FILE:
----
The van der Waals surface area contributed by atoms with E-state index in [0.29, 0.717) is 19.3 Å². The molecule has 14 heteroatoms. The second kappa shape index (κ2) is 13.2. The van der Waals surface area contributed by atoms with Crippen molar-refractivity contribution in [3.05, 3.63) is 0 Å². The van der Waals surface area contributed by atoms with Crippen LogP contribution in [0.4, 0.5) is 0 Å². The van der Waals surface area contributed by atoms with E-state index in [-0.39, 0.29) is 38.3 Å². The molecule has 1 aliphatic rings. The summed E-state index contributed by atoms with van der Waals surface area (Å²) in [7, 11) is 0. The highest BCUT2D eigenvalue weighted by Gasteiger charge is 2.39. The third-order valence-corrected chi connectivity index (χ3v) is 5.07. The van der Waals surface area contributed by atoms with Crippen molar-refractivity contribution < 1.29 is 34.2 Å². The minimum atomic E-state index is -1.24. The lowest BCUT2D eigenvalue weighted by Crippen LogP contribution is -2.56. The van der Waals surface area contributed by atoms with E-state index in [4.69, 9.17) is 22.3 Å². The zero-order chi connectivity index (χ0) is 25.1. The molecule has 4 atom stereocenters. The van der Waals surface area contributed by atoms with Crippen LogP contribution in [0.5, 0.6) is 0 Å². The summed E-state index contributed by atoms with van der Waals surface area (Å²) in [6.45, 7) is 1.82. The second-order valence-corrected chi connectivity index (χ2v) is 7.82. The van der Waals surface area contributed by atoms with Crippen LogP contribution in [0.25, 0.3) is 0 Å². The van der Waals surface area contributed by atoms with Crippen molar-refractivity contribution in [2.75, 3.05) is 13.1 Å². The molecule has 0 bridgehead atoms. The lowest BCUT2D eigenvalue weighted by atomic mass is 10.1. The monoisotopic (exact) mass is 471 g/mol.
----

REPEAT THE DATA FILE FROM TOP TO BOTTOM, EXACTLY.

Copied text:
The van der Waals surface area contributed by atoms with E-state index in [0.29, 0.717) is 19.3 Å². The molecule has 14 heteroatoms. The second kappa shape index (κ2) is 13.2. The van der Waals surface area contributed by atoms with Crippen molar-refractivity contribution in [3.05, 3.63) is 0 Å². The van der Waals surface area contributed by atoms with Crippen LogP contribution in [0.4, 0.5) is 0 Å². The van der Waals surface area contributed by atoms with E-state index in [-0.39, 0.29) is 38.3 Å². The molecule has 1 aliphatic rings. The summed E-state index contributed by atoms with van der Waals surface area (Å²) in [7, 11) is 0. The highest BCUT2D eigenvalue weighted by Gasteiger charge is 2.39. The third-order valence-corrected chi connectivity index (χ3v) is 5.07. The van der Waals surface area contributed by atoms with Crippen molar-refractivity contribution < 1.29 is 34.2 Å². The minimum atomic E-state index is -1.24. The lowest BCUT2D eigenvalue weighted by Crippen LogP contribution is -2.56. The van der Waals surface area contributed by atoms with E-state index in [4.69, 9.17) is 22.3 Å². The zero-order chi connectivity index (χ0) is 25.1. The molecule has 4 atom stereocenters. The van der Waals surface area contributed by atoms with Crippen LogP contribution in [0.5, 0.6) is 0 Å². The summed E-state index contributed by atoms with van der Waals surface area (Å²) in [6.45, 7) is 1.82. The second-order valence-corrected chi connectivity index (χ2v) is 7.82. The van der Waals surface area contributed by atoms with Crippen LogP contribution in [0.25, 0.3) is 0 Å². The van der Waals surface area contributed by atoms with Crippen molar-refractivity contribution in [2.75, 3.05) is 13.1 Å². The molecule has 0 bridgehead atoms. The lowest BCUT2D eigenvalue weighted by atomic mass is 10.1. The monoisotopic (exact) mass is 471 g/mol.